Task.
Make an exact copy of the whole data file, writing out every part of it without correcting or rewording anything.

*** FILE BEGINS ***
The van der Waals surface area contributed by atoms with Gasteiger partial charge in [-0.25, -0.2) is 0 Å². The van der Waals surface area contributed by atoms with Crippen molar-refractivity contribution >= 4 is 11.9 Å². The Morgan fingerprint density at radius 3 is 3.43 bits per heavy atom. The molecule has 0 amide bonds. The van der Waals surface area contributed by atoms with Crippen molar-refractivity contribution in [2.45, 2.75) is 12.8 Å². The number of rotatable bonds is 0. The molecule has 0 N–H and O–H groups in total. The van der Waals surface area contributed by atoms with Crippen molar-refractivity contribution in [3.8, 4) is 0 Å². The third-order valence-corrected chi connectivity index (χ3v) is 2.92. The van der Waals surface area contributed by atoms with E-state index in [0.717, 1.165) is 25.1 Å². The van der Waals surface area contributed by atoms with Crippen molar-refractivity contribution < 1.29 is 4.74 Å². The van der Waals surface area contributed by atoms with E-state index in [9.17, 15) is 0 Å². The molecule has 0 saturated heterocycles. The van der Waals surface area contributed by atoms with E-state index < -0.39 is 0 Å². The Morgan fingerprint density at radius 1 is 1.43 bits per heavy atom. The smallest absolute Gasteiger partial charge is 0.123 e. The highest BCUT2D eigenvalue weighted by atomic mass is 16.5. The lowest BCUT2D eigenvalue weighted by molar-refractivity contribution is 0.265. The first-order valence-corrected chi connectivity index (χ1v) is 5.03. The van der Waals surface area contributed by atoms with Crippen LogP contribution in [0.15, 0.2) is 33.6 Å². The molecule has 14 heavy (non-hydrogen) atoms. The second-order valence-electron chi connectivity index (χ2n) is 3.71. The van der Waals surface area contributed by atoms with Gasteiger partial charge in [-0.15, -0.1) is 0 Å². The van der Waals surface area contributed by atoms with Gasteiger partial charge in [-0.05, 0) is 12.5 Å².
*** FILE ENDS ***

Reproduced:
The van der Waals surface area contributed by atoms with Gasteiger partial charge in [-0.25, -0.2) is 0 Å². The van der Waals surface area contributed by atoms with Crippen molar-refractivity contribution >= 4 is 11.9 Å². The Morgan fingerprint density at radius 3 is 3.43 bits per heavy atom. The molecule has 0 amide bonds. The van der Waals surface area contributed by atoms with Crippen molar-refractivity contribution in [2.45, 2.75) is 12.8 Å². The number of rotatable bonds is 0. The molecule has 0 N–H and O–H groups in total. The van der Waals surface area contributed by atoms with Crippen molar-refractivity contribution in [3.8, 4) is 0 Å². The third-order valence-corrected chi connectivity index (χ3v) is 2.92. The van der Waals surface area contributed by atoms with E-state index in [0.717, 1.165) is 25.1 Å². The van der Waals surface area contributed by atoms with Crippen molar-refractivity contribution < 1.29 is 4.74 Å². The van der Waals surface area contributed by atoms with E-state index in [9.17, 15) is 0 Å². The molecule has 0 saturated heterocycles. The van der Waals surface area contributed by atoms with E-state index < -0.39 is 0 Å². The Morgan fingerprint density at radius 1 is 1.43 bits per heavy atom. The smallest absolute Gasteiger partial charge is 0.123 e. The highest BCUT2D eigenvalue weighted by atomic mass is 16.5. The lowest BCUT2D eigenvalue weighted by molar-refractivity contribution is 0.265. The first-order valence-corrected chi connectivity index (χ1v) is 5.03. The van der Waals surface area contributed by atoms with Crippen LogP contribution in [0.15, 0.2) is 33.6 Å². The molecule has 14 heavy (non-hydrogen) atoms. The second-order valence-electron chi connectivity index (χ2n) is 3.71. The van der Waals surface area contributed by atoms with Gasteiger partial charge in [-0.15, -0.1) is 0 Å². The van der Waals surface area contributed by atoms with Gasteiger partial charge in [-0.05, 0) is 12.5 Å².